2016 Corruption Heat Map
Is it necessarily true that power [always] corrupts and absolute power [always] corrupts absolutely? There may be some exceptions, but it happens often enough so that any business that wants to avoid the destructive nature of corruption should address ambient corruption just as hospitals address bacteria and viruses. Ambient corruption will probably always exist, but with systematic effort in can largely be kept external to the business. This means vigilance in hiring, rigorous process/audit and judicial application of supportive technology. Even in highly corrupt cultures, ethical businesses can be sustainably profitable.
Successful businesses don’t pretend corruption does not exist. They don’t treat corruption euphemistically. Sustainably successful businesses recognise and assess ambient cultural corruption and take concrete steps to keep it external to the business. They do not allow external cultural corruption to become internalised, or even tolerated. Whether at corporate headquarters or in a peripheral branch or line of business. Unethical, corrupt behaviour never gets a pass as an “exception” even under special circumstances.
This 2016 Global Interactive Corruption Heat Map charts data for global levels of perceived corruption in 45 countries in the Americas, Europe, the Middle East and Asia. Clicking the hyperlink will open a new tab. Depending on your internet speed it may take a few moments, hover over the coloured circles in the new tab to see the corruption perception index for each country. Lower numbers indicate less perceived corruption. No surprises, but scores range from single digits for the Nordics to triple digits for Russia and Mexico. Larger circles indicate more perceived corruption. The colours range from green for least corrupt, to yellow, orange and red for increasing corruption.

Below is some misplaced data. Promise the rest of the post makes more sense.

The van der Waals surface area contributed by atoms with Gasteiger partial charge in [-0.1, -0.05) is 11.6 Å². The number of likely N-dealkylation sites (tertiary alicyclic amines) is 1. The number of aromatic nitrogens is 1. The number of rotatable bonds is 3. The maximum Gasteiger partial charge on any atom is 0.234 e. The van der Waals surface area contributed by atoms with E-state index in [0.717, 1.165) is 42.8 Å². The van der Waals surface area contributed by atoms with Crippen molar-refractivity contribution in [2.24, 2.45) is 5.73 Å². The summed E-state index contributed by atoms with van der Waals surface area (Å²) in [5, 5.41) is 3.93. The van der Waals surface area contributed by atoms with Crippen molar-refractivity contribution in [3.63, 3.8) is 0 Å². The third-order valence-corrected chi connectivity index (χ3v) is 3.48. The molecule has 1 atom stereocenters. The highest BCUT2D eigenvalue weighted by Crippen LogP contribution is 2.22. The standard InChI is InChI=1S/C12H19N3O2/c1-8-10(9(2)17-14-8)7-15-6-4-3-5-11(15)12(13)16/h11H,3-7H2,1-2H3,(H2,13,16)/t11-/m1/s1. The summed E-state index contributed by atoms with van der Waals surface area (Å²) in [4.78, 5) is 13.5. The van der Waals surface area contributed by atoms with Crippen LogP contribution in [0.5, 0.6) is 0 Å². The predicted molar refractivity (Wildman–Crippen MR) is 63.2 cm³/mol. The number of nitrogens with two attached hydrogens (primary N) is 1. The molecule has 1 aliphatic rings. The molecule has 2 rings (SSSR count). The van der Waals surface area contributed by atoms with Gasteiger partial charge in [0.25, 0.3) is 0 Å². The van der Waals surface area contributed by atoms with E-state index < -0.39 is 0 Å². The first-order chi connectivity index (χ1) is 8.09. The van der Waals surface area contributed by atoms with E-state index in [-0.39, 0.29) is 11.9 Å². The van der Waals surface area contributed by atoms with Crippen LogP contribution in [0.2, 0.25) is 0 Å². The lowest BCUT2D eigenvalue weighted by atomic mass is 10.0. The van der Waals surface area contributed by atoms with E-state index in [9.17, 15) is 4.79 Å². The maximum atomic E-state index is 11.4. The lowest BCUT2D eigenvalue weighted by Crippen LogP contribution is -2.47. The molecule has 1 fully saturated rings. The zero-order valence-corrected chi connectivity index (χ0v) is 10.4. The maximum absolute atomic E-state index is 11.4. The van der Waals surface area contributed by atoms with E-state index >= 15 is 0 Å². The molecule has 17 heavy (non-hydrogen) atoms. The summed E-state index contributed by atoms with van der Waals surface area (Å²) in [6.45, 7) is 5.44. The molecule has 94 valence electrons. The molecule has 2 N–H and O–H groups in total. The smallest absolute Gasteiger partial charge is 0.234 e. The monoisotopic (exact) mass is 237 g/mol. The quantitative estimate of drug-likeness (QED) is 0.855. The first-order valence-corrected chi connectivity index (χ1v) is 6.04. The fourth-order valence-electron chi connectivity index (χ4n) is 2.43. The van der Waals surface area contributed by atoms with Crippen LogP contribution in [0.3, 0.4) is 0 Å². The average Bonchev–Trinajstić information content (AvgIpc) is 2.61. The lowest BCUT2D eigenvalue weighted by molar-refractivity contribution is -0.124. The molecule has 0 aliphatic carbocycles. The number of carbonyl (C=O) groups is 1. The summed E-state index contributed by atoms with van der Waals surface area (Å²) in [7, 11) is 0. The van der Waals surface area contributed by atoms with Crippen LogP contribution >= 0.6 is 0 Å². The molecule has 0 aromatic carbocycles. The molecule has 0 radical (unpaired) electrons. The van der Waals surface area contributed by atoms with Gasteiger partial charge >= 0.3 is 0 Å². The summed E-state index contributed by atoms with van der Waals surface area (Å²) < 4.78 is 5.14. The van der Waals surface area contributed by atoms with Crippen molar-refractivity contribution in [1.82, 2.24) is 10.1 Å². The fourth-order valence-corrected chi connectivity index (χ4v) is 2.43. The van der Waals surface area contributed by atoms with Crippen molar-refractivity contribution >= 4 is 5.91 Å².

In alphabetical order the states are: Australia, Austria, Belgium, Brazil, Bulgaria, Canada, China, Croatia, Cyprus, Czech Republic, Denmark, Estonia, Finland, France, Germany, Greece, Hungary, India, Ireland, Italy, Japan, Korea, Latvia, Lithuania, Luxembourg, Macedonia, Malta, Mexico, Montenegro, Netherlands, New Zealand, Norway, Poland, Portugal, Romania, Russian Federation, Serbia, Slovak Republic, Slovenia, Spain, Sweden, Switzerland, Turkey, United Kingdom, and the United States.
Ordered from least to most corrupt, the mapped states are: Denmark, New Zealand, Finland, Sweden, Switzerland, Norway, Netherlands, Canada, Germany, Luxembourg, United Kingdom, Australia, Belgium, Austria, United States, Ireland, Japan, Estonia, France, Poland, Portugal, Slovenia, Lithuania, Spain, Latvia, Cyprus, Czech Republic, Malta, Korea, Slovak Republic, Croatia, Hungary, Romania, Italy, Montenegro, Greece, Serbia, Bulgaria, Turkey, Brazil, China, India, Macedonia, Mexico, and the Russian Federation.
We created this map with data gathered, vetted and collated by Transparency International (from their 2016 Corruption Perceptions Index). The data are an aggregate of multiple sources recording perceptions of business people and country experts regarding public sector corruption.